6. Some people are more likely to have CFS than others. According to the Centers for Disease Control and Prevention, CFS is four times more common in women than in men. Though the average age of onset is 33 (it’s more common in adults), CFS can affect people of all ages. “This disorder really affects all walks of life,” says Teitelbaum, who’s treated patients as young as 3 years old.

CFS can also be seen in members of the same family. (That seems to suggest there’s a genetic component to the illness, but more research needs to be done to confirm this connection.) Finally, trouble managing stress may also contribute to the development of CFS.

7. Many people living with CFS suffer from social isolation and depression. Chronic illnesses and depression often go hand-in-hand. It’s not uncommon for people with CFS to have to limit the amount of work they do, and the social activities they once enjoyed. Some are even temporarily bedridden. So it’s no surprise that that people with CFS often feel isolated and depressed.

Christine Stamatos, doctor of nursing practice, director of the Fibromyalgia Wellness Center at North Shore LIJ Health Systems, says she often discusses mental health with her patients, many of whom live with both fibromyalgia and CFS. “I very much believe in connecting people with the proper resources to get counseling if that’s what they need,” she says.

8. Like many “invisible illnesses,” CFS often comes with a social stigma. Many people simply don’t understand the disorder, so they may think that those living with it are “faking it,” or that the illness is not as bad as the person makes it seem. This can also contribute to feelings of isolation. Dr. Stamatos often reminds her patients to try to separate themselves from the illness. “It’s important to remember that the disorder doesn’t define you,” she says. “It’s not who you are.”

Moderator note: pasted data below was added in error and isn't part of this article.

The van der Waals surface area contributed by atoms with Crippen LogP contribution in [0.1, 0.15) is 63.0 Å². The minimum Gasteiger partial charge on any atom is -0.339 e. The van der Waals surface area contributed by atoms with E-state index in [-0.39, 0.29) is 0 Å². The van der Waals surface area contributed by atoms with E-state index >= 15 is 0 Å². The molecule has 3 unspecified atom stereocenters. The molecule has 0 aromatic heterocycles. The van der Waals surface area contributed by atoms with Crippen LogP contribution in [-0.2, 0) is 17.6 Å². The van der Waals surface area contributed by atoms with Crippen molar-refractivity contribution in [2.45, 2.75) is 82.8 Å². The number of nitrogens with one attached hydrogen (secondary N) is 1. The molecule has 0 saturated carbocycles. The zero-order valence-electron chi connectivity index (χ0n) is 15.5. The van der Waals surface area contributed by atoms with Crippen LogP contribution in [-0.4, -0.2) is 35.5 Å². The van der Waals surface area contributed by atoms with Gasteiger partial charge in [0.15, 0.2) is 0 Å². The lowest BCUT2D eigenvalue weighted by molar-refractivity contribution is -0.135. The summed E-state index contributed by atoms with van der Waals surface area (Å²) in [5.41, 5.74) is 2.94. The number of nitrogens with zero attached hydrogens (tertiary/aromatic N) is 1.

9. There is no cure for CFS. Since researchers are still trying to understand the nature of CFS, no specific treatment has been found. But that doesn’t mean that there’s nothing you can do to alleviate your symptoms. Doctors should develop an individualized treatment plan for you which, ideally, will have a medical team that can include rehabilitation specialists, mental health professionals, and physical or exercise therapists.

10. Lifestyle changes can help. Though there is no cure for CFS, certain behavioral changes can also help alleviate your symptoms. Getting a good night’s sleep (ideally eight to nine hours per night) is key, as inadequate sleep can worsen symptoms. Eating a well-balanced diet and exercising (within your ability, of course) can also help prevent CFS symptoms.

Stamatos recommends a strategy called “pacing,” or scheduling activities in an appropriate manner. “A lot of people living with these chronic conditions find that the more they can plan their lives — which they may not have had to do before — the easier it is,” she says. “They can still manage to get things accomplished in a more measured way.”

Finally, don’t underestimate the power of a strong support system. “I always tell patients to be more willing to ask for help,” Stamatos says. “It doesn’t mean you can’t work or do the things you love to do. It just means doing them differently.”